Idris Elba makes his dynamic directorial debut with this involving drama set in 1970s Jamaica and 1980s London
Dir. Idris Elba. UK. 2018. 101mins
Actor/producer and part-time DJ Idris Elba now adds director to his resume with Yardie, an adaptation of Victor Headley’s 1992 novel about a young drug courier which begins on the mean streets of Kingston, Jamaica in 1973 and concludes on the even meaner backroads of East London in the 1980s. It’s an alluring, muscular debut soaked in authenticity in both its settings; attractive lead performances and cameos draw the viewer into a story which has a clearly intended significance in a modern London ridden by knife crime. Although Elba stretches the narrative to its limits, this is a nicely-shot, -cast and -told period story of black Britain – when so few exist – with a geniality that cuts through some of its bleaker moments.
Idris Elba has made a film with the desire to entertain running through its DNA
Clearly framed for the big screen, Yardie (a term used to describe Jamaican immigrants in the 1970s) stands to do well in the underserved UK community, where it could mirror the commercial success of Noel Clarke’s ‘..hood’ series while attracting warm notices from serious outlets. Elba’s fanbase is wider than that, however, and innovative marketing – as well as a thumping soundtrack – could win further audiences in Anglo markets, particularly the US. Use of Jamaican patois is taxing on the ear, however, and could prove a hurdle: subtitles or some explicatory device might help on occasion. Charismatic lead actor Aml Ameen, who made such a strong impression in Kidulthood, stakes his claim to stardom here.
Ameen plays D (for Denis), a young boy (initially played by Antwayne Ecclestone) first seen in the green countryside and bleached, dusty Kingston streets of Jamaica, 1973. With no parents in evidence, D relies on and idolises his older brother Jerry Dread (Everaldo Creary), a peace-loving Rasta whose attempts to reconcile warring gangsters suffers predictably disastrous results. D ends up running errands for drugs – and music – impresario King Fox (Sheldon Shepherd).
With a colour palette which blends the burnt oranges of the shanty shacks of Trench Town with the colour-pop yellow and green Jamaican colours of the schoolgirl uniforms, Yardie seems to come from Jamaica, as opposed to just being shot there. During a funeral, a traditional nine-night celebration, D sabotages the ritual and Kingston haunts him as he goes forward.
Yet when the action moves to London in 1983, there’s also a solid sense of place – the punks, the squats, the reggae and dub soundclashes and the unswept streets of black Hackney in Thatcher’s Britain also securely anchor the action. A night-time chase on foot is thrilling. D’s childhood girlfriend Yvonne (the equally charismatic newcomer Shantol Jackson) has moved to the city with their daughter, and when a drugs deal goes badly wrong with insane gangster Rico (a brilliantly unhinged performance from Stephen Graham), he flees to her apartment.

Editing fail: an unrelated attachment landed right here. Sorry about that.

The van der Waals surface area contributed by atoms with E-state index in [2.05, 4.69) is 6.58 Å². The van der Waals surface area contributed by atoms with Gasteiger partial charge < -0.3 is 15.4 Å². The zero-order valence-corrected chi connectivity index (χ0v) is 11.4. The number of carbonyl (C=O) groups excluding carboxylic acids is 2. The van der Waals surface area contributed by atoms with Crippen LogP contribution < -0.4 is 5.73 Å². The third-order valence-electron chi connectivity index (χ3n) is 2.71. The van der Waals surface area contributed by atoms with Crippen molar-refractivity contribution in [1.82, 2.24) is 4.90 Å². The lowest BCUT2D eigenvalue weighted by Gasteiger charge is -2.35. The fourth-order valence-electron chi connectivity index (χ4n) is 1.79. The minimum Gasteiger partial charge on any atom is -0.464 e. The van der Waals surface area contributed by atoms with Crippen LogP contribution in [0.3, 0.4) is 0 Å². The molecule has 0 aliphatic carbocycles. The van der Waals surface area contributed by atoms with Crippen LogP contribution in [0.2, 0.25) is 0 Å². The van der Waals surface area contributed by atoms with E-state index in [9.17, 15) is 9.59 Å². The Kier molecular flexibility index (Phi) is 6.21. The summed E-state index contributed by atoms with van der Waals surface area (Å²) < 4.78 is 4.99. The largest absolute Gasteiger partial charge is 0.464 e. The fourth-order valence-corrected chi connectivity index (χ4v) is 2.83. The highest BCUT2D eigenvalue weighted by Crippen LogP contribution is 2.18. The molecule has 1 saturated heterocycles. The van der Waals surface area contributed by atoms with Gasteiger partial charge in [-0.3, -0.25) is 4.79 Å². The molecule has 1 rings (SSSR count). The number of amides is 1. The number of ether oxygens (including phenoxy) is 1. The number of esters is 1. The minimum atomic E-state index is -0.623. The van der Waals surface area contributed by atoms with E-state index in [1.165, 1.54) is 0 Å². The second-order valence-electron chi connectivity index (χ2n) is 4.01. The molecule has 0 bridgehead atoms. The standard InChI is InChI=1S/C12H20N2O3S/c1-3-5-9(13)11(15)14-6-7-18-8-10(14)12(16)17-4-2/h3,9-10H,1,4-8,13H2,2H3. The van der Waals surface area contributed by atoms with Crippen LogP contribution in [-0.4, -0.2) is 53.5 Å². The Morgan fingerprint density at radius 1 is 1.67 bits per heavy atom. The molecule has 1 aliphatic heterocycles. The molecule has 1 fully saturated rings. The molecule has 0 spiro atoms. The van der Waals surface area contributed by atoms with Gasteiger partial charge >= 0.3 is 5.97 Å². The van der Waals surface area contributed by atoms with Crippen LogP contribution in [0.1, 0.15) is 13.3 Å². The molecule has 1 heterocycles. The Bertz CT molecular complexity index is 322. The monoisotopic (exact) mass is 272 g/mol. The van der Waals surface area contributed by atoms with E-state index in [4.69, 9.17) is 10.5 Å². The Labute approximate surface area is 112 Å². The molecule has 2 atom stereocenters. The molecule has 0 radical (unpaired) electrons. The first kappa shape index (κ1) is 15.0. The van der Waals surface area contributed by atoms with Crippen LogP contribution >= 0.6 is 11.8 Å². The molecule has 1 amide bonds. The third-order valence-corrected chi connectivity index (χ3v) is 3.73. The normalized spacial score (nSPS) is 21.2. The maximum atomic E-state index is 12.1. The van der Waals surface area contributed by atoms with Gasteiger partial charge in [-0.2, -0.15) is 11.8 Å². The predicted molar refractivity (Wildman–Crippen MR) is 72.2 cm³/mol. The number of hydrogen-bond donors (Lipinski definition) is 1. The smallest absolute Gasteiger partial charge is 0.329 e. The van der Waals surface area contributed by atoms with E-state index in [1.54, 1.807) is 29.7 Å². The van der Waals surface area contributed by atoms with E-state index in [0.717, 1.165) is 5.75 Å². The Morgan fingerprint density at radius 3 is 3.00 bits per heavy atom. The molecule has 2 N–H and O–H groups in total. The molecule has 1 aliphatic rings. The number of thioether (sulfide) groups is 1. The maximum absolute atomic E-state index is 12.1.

Ameen and Jackson make a gorgeous couple, set in 1980s trappings and giving British viewers a vision of period cinema and reflection of themselves in a past which isn’t entirely white. Yet the chemistry is good amongst all the cast — Lady Macbeth’s Naomi Ackie shows her versatility in a small part. D makes a stylish, yet not terribly convincing, 1970s drug dealer, forming a bond with local musicians headed by Sticks (Calvin Demba) who use the Turkish mafia to shift cocaine to white yuppies (who “always pay on time”). The plot may be moored in drug-dealing, but it’s really all about revenge, as D pursues justice at the cost of everything else in his life and starts a war in London.
Particular attention has been paid to the soundtrack, with the score by Dickon Hinchcliffe (Tindersticks), and David Hill acting as creative consultant. Sit near the back of the room as the speaker-stacks do their work because Idris Elba has made a film with the desire to entertain running through its DNA: it’s a righteous debut.
Production companies: Warp Films, StudioCanal
International sales: StudioCanal
Producers: Robin Gutch, Gina Carter
Executive producers: Dan MacRae, Danny Perkins, Joe Oppenheimer, Hugo Heppell, Mark Herbert, Mary Burke, Ben Roberts, Idris Elba
Screenplay: Brock Norman Brock, Martin Stellman, from ‘Yardie’ by Victor Headley
Cinematography: John Conroy
Editor: Justine Wright
Music: Dickon Hinchcliffe
Main cast: Aml Ameen, Shantol Jackson, Stephen Graham, Fraser James, Everaldo Creary, Sheldon Shepherd, Naomie Ackie, Calvin Demba